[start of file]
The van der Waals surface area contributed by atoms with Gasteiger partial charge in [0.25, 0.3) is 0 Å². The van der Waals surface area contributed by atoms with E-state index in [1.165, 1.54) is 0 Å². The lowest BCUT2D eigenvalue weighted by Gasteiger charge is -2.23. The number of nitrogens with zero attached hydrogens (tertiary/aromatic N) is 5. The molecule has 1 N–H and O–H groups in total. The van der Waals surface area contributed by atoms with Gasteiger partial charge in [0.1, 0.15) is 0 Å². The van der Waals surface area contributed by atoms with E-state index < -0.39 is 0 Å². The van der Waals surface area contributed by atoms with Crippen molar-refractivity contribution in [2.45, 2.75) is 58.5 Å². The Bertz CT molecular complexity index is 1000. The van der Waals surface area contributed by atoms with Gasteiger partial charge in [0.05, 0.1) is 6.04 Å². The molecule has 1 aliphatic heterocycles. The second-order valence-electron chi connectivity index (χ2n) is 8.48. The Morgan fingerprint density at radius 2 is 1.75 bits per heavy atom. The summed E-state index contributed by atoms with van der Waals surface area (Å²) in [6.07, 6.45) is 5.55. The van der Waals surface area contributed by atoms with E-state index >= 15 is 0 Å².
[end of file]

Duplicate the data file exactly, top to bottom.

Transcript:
The van der Waals surface area contributed by atoms with Gasteiger partial charge in [0.25, 0.3) is 0 Å². The van der Waals surface area contributed by atoms with E-state index in [1.165, 1.54) is 0 Å². The lowest BCUT2D eigenvalue weighted by Gasteiger charge is -2.23. The number of nitrogens with zero attached hydrogens (tertiary/aromatic N) is 5. The molecule has 1 N–H and O–H groups in total. The van der Waals surface area contributed by atoms with Gasteiger partial charge in [0.1, 0.15) is 0 Å². The van der Waals surface area contributed by atoms with E-state index < -0.39 is 0 Å². The van der Waals surface area contributed by atoms with Crippen molar-refractivity contribution in [2.45, 2.75) is 58.5 Å². The Bertz CT molecular complexity index is 1000. The van der Waals surface area contributed by atoms with Gasteiger partial charge in [0.05, 0.1) is 6.04 Å². The molecule has 1 aliphatic heterocycles. The second-order valence-electron chi connectivity index (χ2n) is 8.48. The Morgan fingerprint density at radius 2 is 1.75 bits per heavy atom. The summed E-state index contributed by atoms with van der Waals surface area (Å²) in [6.07, 6.45) is 5.55. The van der Waals surface area contributed by atoms with E-state index >= 15 is 0 Å².